Frankfort, KY – The InsureKY campaign and our partners commend Governor Beshear for taking swift action to withdraw the 1115 Medicaid Waiver known as Kentucky HEALTH. The waiver would have created numerous barriers for low-income families and underpaid workers of all ages, races and areas of the state who rely on Medicaid for affordable, quality healthcare, but a federal court blocked its implementation, finding that the federal government failed to adequately examine its effect on Medicaid coverage.
Governor Beshear’s decision to reverse course on the Bevin administration’s Kentucky HEALTH waiver comes nearly two years after it was first approved by the Centers for Medicare & Medicaid Services (CMS). The waiver, with its work requirements, high premiums, lock out periods and complicated paperwork, has been the subject of a federal lawsuit brought by sixteen Kentuckians who would have been directly affected by a number of policies largely considered to be illegal in the Medicaid program. Had the waiver been implemented, it would have resulted in an estimated 136,000 Kentuckians losing healthcare coverage in the first year alone.
Certain elements of Kentucky HEALTH did not require an 1115 waiver. The expansion of substance use disorder services implemented prior to the waiver’s approval can remain intact, as well as the ability to use federal Medicaid financing for care provided to most patients in mental health and substance use disorder residential treatment facilities larger than 16 beds.
“This is a huge victory for consumer health advocates and the thousands of Kentuckians who raised their voices to oppose harmful barriers to care,” said Emily Beauregard, executive director for Kentucky Voices for Health. “More than 400,000 Kentuckians can breathe easier today, knowing that they won’t be at risk of losing access to the healthcare services they need to maintain their health, can go to work without worrying about an illness or injury, and can take care of their families.”
Debra Wittig, a plaintiff in the case arguing the legality of the waiver, has struggled with rheumatoid arthritis, psoriatic arthritis, and osteoarthritis since her 20s. Trying to manage these chronic conditions without health insurance was impossible and her career in health care fell apart because of her health problems.”I am one of the almost half a million Kentuckians who have health insurance because of Medicaid Expansion,” said Ms. Wittig. “For me, it is no exaggeration to say that former Governor Steve Beshear’s decision to expand Medicaid in Kentucky saved my life. Before getting health insurance in 2014 through Medicaid expansion, I had lived for 20 years without health insurance.” Since having Medicaid coverage, Debra has been able to get regular treatments for chronic health conditions. After getting the health care she needed, she was able to return to work.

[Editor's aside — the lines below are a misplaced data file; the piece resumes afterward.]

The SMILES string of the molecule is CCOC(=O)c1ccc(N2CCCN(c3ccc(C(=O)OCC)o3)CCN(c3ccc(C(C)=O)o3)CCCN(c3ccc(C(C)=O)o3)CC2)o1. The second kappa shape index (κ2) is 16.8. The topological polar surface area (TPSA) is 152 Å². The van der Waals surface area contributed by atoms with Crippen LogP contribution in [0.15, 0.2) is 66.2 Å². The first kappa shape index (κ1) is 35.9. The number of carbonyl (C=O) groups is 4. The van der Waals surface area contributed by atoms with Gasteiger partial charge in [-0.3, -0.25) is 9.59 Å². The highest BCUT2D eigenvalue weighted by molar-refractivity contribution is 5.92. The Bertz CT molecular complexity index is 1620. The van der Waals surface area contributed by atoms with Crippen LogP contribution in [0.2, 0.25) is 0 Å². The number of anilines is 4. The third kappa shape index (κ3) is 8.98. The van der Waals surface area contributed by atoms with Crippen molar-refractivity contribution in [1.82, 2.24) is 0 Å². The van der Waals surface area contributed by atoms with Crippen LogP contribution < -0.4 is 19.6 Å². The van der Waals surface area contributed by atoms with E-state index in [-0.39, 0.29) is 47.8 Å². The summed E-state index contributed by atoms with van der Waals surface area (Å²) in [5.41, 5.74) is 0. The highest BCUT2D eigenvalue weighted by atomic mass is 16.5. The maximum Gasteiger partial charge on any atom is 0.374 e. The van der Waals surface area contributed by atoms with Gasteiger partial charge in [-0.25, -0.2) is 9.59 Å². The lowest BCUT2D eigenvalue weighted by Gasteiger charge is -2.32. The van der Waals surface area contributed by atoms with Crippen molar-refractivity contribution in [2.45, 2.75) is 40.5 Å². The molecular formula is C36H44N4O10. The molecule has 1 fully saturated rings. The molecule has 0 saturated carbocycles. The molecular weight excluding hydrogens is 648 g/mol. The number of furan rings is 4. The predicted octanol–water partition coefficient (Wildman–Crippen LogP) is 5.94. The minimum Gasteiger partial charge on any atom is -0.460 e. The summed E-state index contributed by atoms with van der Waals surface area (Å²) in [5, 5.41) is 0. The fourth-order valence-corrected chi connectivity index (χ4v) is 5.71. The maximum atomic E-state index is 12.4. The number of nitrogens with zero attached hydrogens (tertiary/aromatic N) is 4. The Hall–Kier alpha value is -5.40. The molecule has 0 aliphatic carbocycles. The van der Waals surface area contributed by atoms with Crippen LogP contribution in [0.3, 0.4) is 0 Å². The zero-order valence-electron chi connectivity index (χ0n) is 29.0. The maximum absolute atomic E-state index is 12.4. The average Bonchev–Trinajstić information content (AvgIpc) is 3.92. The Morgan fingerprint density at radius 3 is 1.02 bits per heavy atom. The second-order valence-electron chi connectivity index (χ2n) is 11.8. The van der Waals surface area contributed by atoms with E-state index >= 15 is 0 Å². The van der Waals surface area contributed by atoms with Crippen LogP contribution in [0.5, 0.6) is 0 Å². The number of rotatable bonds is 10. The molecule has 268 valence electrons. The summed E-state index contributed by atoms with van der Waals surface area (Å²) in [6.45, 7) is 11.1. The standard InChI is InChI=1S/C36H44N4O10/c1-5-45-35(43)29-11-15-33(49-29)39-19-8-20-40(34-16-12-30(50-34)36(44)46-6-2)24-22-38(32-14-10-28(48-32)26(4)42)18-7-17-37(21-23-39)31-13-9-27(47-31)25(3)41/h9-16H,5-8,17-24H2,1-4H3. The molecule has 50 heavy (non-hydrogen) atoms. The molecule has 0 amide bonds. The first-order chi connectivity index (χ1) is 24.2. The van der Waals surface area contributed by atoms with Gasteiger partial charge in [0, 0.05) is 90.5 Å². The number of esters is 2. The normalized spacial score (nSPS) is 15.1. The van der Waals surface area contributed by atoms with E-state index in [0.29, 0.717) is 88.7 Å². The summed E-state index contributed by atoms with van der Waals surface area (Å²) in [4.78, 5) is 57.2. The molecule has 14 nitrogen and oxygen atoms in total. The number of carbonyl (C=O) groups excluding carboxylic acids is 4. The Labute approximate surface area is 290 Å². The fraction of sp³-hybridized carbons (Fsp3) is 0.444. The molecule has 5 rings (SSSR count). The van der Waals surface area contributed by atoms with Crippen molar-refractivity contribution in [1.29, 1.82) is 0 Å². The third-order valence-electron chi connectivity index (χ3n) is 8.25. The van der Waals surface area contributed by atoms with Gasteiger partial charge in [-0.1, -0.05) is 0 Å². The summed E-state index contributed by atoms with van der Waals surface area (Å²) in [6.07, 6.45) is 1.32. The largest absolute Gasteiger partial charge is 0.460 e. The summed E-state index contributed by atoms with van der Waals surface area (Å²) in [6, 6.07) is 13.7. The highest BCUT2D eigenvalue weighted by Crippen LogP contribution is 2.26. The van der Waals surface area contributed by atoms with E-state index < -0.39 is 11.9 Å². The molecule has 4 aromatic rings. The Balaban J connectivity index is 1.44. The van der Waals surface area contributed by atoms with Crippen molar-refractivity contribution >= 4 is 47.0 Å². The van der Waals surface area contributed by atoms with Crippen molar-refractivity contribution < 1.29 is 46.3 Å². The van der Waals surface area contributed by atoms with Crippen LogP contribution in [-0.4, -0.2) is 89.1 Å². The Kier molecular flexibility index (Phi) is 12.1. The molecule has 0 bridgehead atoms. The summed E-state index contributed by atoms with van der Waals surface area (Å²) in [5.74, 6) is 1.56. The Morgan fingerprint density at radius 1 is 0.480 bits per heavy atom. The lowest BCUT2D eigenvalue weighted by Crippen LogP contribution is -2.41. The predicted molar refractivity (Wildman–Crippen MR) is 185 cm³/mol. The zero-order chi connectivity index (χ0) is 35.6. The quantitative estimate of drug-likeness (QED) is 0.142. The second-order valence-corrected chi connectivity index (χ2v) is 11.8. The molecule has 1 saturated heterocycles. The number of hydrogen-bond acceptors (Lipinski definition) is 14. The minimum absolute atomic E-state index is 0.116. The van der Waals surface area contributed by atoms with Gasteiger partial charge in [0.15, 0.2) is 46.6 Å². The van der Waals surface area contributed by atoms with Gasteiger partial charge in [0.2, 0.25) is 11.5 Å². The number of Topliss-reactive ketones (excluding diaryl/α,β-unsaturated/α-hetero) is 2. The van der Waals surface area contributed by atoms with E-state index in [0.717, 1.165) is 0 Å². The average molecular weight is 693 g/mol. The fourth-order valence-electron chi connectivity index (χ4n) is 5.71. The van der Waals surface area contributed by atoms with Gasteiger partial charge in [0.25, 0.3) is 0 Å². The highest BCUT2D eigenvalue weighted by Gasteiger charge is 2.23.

“Medicaid is a great deal for the state and a boon to our economy,” said Dustin Pugel, policy analyst with the Kentucky Center for Economic Policy. “This decision to abandon costly and harmful barriers to Medicaid not only ensures that our historic gains in coverage can continue, but that billions in federal dollars, thousands of new jobs, and a healthier workforce can remain intact; this is good news for the commonwealth.”
“It is heartening to see that expanded substance abuse services provision and a waiver of IMD exclusion in many cases were able to happen without a Kentucky HEALTH waiver,” said Marcie Timmerman, executive director for Mental Health America of Kentucky. “Kentuckians are unified in their goals to increase access to mental health care and substance use disorder treatment. Mental Health America of Kentucky looks forward to working with the Beshear administration and legislators to eliminate barriers to coverage and care.”
Betsy Davis Stone, Health Law Fellow at Kentucky Equal Justice Center, commented, “The proposed waiver wasn’t just illegal; it was also a bad idea. We’re pleased to see Governor Beshear and his administration take Kentucky in a new direction.”
Sheila Schuster with the Advocacy Action Network said, “Governor Beshear’s commitment to making healthcare a human right for all Kentuckians is a game changer for our Commonwealth, We’re excited to work with the new administration to further reduce barriers to care and increase the reach of our community safety-net, particularly for our most vulnerable Kentuckians with behavioral health issues and other disabling conditions.”
“Throughout the Kentucky HEALTH waiver process, we have been concerned that undermining health coverage reduces housing security,” said Adrienne Bush, executive director for the Homeless and Housing Coalition of Kentucky. “With this executive order, we expect that our neighbors experiencing housing insecurity will be able to access care with certainty and stability moving forward, and we look forward to making improvements to align Medicaid with supportive housing in the future.”
InsureKY is a statewide coalition of nonprofits formed to promote more affordable health insurance, better care, and stronger consumer protections for all Kentuckians.
Kentucky Center for Economic Policy
Homeless and Housing Coalition of Kentucky
Mental Health America of Kentucky
Emily Beauregard, Executive Director
Kentucky Voices for Health
Dustin Pugel, Policy Analyst
Kentucky Center for Economic Policy
Sheila Schuster, Executive Director
Advocacy Action Network